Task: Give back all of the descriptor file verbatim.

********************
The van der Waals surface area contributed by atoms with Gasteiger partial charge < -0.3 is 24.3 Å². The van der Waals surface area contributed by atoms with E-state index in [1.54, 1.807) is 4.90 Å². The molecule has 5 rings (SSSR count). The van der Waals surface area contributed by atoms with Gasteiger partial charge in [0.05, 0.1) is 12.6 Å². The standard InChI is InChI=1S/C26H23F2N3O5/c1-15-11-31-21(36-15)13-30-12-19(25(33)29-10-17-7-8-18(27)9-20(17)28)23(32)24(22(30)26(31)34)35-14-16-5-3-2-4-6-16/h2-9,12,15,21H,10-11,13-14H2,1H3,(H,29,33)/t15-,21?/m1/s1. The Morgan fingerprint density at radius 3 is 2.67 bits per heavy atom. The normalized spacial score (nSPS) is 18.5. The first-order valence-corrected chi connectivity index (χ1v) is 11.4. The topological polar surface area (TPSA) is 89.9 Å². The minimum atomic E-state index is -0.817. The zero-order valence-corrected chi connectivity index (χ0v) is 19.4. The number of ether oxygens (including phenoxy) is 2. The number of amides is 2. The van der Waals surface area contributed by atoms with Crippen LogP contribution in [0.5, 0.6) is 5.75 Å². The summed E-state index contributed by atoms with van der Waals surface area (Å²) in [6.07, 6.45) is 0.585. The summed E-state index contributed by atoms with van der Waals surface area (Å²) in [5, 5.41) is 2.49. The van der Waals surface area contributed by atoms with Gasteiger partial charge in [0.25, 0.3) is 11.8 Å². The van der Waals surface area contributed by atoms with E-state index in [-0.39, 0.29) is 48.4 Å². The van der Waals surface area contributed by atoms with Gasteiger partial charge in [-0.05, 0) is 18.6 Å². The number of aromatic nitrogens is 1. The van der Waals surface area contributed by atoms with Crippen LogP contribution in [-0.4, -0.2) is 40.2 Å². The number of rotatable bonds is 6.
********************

The van der Waals surface area contributed by atoms with Gasteiger partial charge < -0.3 is 24.3 Å². The van der Waals surface area contributed by atoms with E-state index in [1.54, 1.807) is 4.90 Å². The molecule has 5 rings (SSSR count). The van der Waals surface area contributed by atoms with Gasteiger partial charge in [0.05, 0.1) is 12.6 Å². The standard InChI is InChI=1S/C26H23F2N3O5/c1-15-11-31-21(36-15)13-30-12-19(25(33)29-10-17-7-8-18(27)9-20(17)28)23(32)24(22(30)26(31)34)35-14-16-5-3-2-4-6-16/h2-9,12,15,21H,10-11,13-14H2,1H3,(H,29,33)/t15-,21?/m1/s1. The Morgan fingerprint density at radius 3 is 2.67 bits per heavy atom. The normalized spacial score (nSPS) is 18.5. The first-order valence-corrected chi connectivity index (χ1v) is 11.4. The topological polar surface area (TPSA) is 89.9 Å². The minimum atomic E-state index is -0.817. The zero-order valence-corrected chi connectivity index (χ0v) is 19.4. The number of ether oxygens (including phenoxy) is 2. The number of amides is 2. The van der Waals surface area contributed by atoms with Crippen LogP contribution in [0.5, 0.6) is 5.75 Å². The summed E-state index contributed by atoms with van der Waals surface area (Å²) in [6.07, 6.45) is 0.585. The summed E-state index contributed by atoms with van der Waals surface area (Å²) in [5, 5.41) is 2.49. The van der Waals surface area contributed by atoms with Gasteiger partial charge in [0.25, 0.3) is 11.8 Å². The van der Waals surface area contributed by atoms with E-state index in [-0.39, 0.29) is 48.4 Å². The van der Waals surface area contributed by atoms with Gasteiger partial charge in [-0.05, 0) is 18.6 Å². The number of aromatic nitrogens is 1. The van der Waals surface area contributed by atoms with Crippen LogP contribution in [-0.4, -0.2) is 40.2 Å². The number of rotatable bonds is 6.